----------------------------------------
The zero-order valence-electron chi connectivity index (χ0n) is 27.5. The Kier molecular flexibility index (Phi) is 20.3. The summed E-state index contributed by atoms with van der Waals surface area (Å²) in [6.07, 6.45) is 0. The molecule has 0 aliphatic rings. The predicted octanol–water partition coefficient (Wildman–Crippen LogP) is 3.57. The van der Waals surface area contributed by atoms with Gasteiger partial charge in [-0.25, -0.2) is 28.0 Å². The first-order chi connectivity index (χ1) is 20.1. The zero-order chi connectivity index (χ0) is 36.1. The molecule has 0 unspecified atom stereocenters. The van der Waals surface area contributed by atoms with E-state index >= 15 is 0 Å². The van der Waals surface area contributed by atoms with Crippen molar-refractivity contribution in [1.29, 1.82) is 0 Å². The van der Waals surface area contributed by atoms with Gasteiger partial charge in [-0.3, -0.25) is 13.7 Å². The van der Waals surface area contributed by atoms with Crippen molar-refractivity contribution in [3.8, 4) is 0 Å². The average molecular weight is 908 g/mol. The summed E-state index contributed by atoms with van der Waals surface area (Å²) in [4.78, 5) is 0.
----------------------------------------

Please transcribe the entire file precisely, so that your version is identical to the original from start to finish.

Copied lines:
The zero-order valence-electron chi connectivity index (χ0n) is 27.5. The Kier molecular flexibility index (Phi) is 20.3. The summed E-state index contributed by atoms with van der Waals surface area (Å²) in [6.07, 6.45) is 0. The molecule has 0 aliphatic rings. The predicted octanol–water partition coefficient (Wildman–Crippen LogP) is 3.57. The van der Waals surface area contributed by atoms with Gasteiger partial charge in [-0.25, -0.2) is 28.0 Å². The first-order chi connectivity index (χ1) is 20.1. The zero-order chi connectivity index (χ0) is 36.1. The molecule has 0 unspecified atom stereocenters. The van der Waals surface area contributed by atoms with E-state index >= 15 is 0 Å². The van der Waals surface area contributed by atoms with Crippen molar-refractivity contribution in [1.29, 1.82) is 0 Å². The van der Waals surface area contributed by atoms with Gasteiger partial charge in [-0.3, -0.25) is 13.7 Å². The van der Waals surface area contributed by atoms with Crippen molar-refractivity contribution in [3.8, 4) is 0 Å². The average molecular weight is 908 g/mol. The summed E-state index contributed by atoms with van der Waals surface area (Å²) in [4.78, 5) is 0.